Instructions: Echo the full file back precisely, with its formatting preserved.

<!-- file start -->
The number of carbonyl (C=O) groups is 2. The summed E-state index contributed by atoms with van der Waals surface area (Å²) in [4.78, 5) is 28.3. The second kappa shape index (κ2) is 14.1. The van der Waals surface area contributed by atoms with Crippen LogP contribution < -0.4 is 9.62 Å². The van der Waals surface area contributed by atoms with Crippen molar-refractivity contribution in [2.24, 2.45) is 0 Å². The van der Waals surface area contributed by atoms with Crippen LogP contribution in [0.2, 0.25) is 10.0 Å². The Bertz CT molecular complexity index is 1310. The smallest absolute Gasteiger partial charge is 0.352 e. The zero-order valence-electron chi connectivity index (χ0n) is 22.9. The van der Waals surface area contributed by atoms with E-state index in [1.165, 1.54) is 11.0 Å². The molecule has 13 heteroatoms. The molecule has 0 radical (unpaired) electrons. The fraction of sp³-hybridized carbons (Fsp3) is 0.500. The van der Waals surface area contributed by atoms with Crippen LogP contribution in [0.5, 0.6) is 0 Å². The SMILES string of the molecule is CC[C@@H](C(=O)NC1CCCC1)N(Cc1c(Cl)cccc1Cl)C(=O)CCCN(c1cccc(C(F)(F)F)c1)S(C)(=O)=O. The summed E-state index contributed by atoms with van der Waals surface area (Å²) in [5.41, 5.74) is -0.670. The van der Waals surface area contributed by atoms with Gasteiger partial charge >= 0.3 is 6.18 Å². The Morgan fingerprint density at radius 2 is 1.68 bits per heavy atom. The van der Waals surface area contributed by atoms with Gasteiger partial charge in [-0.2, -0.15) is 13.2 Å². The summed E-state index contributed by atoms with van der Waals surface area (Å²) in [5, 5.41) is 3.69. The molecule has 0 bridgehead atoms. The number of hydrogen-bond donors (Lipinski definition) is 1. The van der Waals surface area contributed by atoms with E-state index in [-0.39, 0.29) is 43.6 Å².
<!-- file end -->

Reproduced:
The number of carbonyl (C=O) groups is 2. The summed E-state index contributed by atoms with van der Waals surface area (Å²) in [4.78, 5) is 28.3. The second kappa shape index (κ2) is 14.1. The van der Waals surface area contributed by atoms with Crippen LogP contribution < -0.4 is 9.62 Å². The van der Waals surface area contributed by atoms with Crippen molar-refractivity contribution in [2.24, 2.45) is 0 Å². The van der Waals surface area contributed by atoms with Crippen LogP contribution in [0.2, 0.25) is 10.0 Å². The Bertz CT molecular complexity index is 1310. The smallest absolute Gasteiger partial charge is 0.352 e. The zero-order valence-electron chi connectivity index (χ0n) is 22.9. The van der Waals surface area contributed by atoms with E-state index in [1.165, 1.54) is 11.0 Å². The molecule has 13 heteroatoms. The molecule has 0 radical (unpaired) electrons. The fraction of sp³-hybridized carbons (Fsp3) is 0.500. The van der Waals surface area contributed by atoms with Crippen LogP contribution in [0.5, 0.6) is 0 Å². The SMILES string of the molecule is CC[C@@H](C(=O)NC1CCCC1)N(Cc1c(Cl)cccc1Cl)C(=O)CCCN(c1cccc(C(F)(F)F)c1)S(C)(=O)=O. The summed E-state index contributed by atoms with van der Waals surface area (Å²) in [5.41, 5.74) is -0.670. The van der Waals surface area contributed by atoms with Gasteiger partial charge >= 0.3 is 6.18 Å². The Morgan fingerprint density at radius 2 is 1.68 bits per heavy atom. The van der Waals surface area contributed by atoms with Gasteiger partial charge in [-0.2, -0.15) is 13.2 Å². The summed E-state index contributed by atoms with van der Waals surface area (Å²) in [5, 5.41) is 3.69. The molecule has 0 bridgehead atoms. The number of hydrogen-bond donors (Lipinski definition) is 1. The van der Waals surface area contributed by atoms with E-state index in [-0.39, 0.29) is 43.6 Å².